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raising achievement test scores through the complementary lenses of addressing barriers to learning and promoting healthy development. Promoting health is not about having to do something extra. When we look at factors related to school reform and restructure they link closely with the key concepts of health promotion and resiliency. Effective restructuring produces a health-promoting school. And health promotion in schools is actually the foundation of effective education – whether those involved realise it or not (Henderson & Milstein, 1996). Why focus on pedagogy? Good teaching is health promoting. When you talk to people about what they think was great teaching when they were at school, they often include things like: it was inspirational, gave options, taught problem solving, modelled and created enthusiasm, used and developed expertise, the teacher gave of himor herself, and yet remained professionally distant, promoted reflection on practice and cared about students as individual learners. Comments are more often about how a particular teacher made them feel rather than the expert knowledge a teacher may have had. Developing a new systemic policy or implementing a new educational program does not necessarily improve student learning. This is because they are dependent for their impact on a range of other factors that are more proximal to the learning process, such as how well the intent of the program is implemented at the level of the classroom. (Cuttance, 2001). Developing a new systemic policy or implementing a new educational program does not necessarily improve student learning. This is because successful implementation depends upon a range of other factors that are closer to the actual learning process, such as what happens in the classroom. 'A substantial proportion of the variation in student learning outcomes is associated directly with variation in teaching' (Scheerens, Vermeuleun & Pelgrum, 1989). It is far more important that a student find themselves in an effective classroom in a school, than in an effective school (Cuttance, 2001). It was found that 8-19% of the variation in student learning outcomes lies between schools; a further amount of up to 55% of the variation is between classrooms within schools. This research supports the notion that individual teachers hold a great deal of power in terms of whether or not a student in their class achieves (Cuttance 2001). This suggests that getting as many teachers as possible interested and motivated to reflect on their pedagogy will ultimately benefit students’ outcomes from schooling. 'Schools that do have a critical mass of active teachers can help their students reach higher levels of academic performance than those students otherwise would reach' (Wenglinksy 2002).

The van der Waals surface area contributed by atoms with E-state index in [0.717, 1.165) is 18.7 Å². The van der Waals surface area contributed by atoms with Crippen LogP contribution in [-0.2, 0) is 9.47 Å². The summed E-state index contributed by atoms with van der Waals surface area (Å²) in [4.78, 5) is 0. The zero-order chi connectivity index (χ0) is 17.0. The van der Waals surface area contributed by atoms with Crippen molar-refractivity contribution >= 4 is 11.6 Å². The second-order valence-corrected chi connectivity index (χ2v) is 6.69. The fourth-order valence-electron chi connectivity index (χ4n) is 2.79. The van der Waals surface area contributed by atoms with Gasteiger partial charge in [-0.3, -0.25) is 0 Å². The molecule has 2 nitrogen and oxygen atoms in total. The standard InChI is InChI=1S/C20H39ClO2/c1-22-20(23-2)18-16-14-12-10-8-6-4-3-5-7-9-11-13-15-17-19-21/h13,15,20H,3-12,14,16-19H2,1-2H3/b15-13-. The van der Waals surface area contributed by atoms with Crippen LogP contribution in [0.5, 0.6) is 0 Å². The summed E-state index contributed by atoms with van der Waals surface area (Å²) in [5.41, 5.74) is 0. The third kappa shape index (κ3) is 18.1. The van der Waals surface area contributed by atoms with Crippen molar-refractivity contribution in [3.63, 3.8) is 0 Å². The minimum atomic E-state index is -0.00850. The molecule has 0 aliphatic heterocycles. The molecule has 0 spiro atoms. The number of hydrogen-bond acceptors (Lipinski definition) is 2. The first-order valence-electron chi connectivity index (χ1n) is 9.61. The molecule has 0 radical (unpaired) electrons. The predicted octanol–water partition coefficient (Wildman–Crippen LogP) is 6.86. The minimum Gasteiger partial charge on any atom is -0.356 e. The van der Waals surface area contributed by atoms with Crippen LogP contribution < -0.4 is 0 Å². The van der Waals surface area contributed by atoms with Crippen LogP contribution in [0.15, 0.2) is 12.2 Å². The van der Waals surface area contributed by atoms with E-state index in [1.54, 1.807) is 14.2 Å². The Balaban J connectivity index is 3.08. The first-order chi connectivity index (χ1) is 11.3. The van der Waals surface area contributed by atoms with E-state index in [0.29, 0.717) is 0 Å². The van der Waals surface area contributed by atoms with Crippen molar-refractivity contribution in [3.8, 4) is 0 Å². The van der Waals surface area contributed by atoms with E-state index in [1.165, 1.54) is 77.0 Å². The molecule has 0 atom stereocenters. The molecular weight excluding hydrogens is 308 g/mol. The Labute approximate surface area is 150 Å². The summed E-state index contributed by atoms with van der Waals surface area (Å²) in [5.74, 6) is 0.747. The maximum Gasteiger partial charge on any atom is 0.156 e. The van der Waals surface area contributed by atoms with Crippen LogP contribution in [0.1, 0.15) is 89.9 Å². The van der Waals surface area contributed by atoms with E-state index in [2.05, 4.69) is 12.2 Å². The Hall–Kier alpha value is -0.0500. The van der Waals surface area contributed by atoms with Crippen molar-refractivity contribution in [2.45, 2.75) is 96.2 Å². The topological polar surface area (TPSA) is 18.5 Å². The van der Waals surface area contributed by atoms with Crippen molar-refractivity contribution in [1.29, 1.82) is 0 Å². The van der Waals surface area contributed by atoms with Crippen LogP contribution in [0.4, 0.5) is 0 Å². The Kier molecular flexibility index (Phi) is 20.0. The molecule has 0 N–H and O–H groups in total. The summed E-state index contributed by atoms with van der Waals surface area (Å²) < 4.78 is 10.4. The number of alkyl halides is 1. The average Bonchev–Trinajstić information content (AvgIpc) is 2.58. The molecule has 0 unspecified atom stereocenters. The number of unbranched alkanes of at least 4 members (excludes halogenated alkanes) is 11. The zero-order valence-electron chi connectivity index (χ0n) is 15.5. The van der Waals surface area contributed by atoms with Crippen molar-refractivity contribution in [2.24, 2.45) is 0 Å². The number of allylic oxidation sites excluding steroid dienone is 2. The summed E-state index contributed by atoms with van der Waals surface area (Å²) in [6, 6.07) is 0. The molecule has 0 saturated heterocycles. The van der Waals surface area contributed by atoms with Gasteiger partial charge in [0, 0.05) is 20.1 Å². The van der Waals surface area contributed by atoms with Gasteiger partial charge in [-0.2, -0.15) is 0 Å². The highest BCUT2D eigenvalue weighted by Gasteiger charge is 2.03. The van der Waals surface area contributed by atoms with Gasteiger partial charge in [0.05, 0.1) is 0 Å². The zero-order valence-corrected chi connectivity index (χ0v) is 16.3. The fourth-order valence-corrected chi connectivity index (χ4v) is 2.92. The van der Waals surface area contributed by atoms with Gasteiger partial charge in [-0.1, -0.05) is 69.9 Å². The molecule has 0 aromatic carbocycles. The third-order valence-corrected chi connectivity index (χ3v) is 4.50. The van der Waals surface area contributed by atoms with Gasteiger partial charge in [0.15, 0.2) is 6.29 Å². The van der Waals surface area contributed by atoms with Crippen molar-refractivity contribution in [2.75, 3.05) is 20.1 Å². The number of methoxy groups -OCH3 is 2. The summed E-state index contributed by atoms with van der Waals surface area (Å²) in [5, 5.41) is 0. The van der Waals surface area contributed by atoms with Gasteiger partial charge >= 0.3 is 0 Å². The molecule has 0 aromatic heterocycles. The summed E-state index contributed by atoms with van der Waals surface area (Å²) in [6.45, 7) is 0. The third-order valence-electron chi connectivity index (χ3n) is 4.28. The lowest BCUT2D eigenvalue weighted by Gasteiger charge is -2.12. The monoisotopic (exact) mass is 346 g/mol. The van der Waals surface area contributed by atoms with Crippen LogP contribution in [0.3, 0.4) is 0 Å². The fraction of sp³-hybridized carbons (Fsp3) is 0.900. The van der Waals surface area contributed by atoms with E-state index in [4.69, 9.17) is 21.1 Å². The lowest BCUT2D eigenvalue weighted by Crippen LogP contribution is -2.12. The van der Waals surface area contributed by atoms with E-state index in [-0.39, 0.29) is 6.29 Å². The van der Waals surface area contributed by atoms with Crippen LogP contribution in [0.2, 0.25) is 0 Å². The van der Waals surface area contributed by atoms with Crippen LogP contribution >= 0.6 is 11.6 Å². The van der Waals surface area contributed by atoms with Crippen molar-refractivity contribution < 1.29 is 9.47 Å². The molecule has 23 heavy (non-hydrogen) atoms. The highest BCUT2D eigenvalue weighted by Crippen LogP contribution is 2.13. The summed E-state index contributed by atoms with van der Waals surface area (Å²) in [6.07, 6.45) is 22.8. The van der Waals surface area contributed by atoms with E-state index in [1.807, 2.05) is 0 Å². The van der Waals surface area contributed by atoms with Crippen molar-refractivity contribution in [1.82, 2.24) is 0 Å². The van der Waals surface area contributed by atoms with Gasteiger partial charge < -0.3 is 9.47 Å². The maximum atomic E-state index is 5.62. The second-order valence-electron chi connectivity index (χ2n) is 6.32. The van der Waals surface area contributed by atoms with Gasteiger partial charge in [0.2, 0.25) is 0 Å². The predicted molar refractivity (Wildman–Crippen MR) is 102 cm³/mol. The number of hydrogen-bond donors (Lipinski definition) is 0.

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Student voice Five yearly research and evaluation of senior school curriculum statements by SSABSA (Senior Secondary Assessment Board of South Australia) usually involves interviewing teachers about subject selection. However, it was decided to interview students about their reasons for choosing or not choosing a Year 11 subject. It was found that students were selecting subjects on the basis of the way it was taught before what was taught. The students gave examples of what they were looking for in teaching and learning: relevance, interest, to learn new things, creativity, out of school activities, greater variety in the type of assignments set, less note taking, up-to-date resources, control over content and more interaction. This is what they were saying would engage them and we know that engagement needs to occur if anyone is going to learn. 'Those teachers who made the subject interactive, interesting and, above all, were seen to enjoy the subject themselves, had a greater chance of inspiring students.' (Keighley-James, 2002) Feedback from the students during this research highlighted the importance of the interviews in terms of the recognition and respect accorded to the students by being given an opportunity to have a say. One of the interesting things about the process was the number of kids who said 'thanks for asking us what we think' – especially those from rural and remote students where distance can often increase students’ sense of alienation from any locus of control and influence. They were delighted that someone had travelled so far just to talk to them. Fostering reflective practice The following three key assumptions about learning are based on 30 years of research and practice into outcomes-based education (Spady, 1993). 1. 2. 3. All students can learn and succeed, but not on the same day in the same way. Successful learning promotes more successful learning. Schools control the conditions that directly affect successful school learning.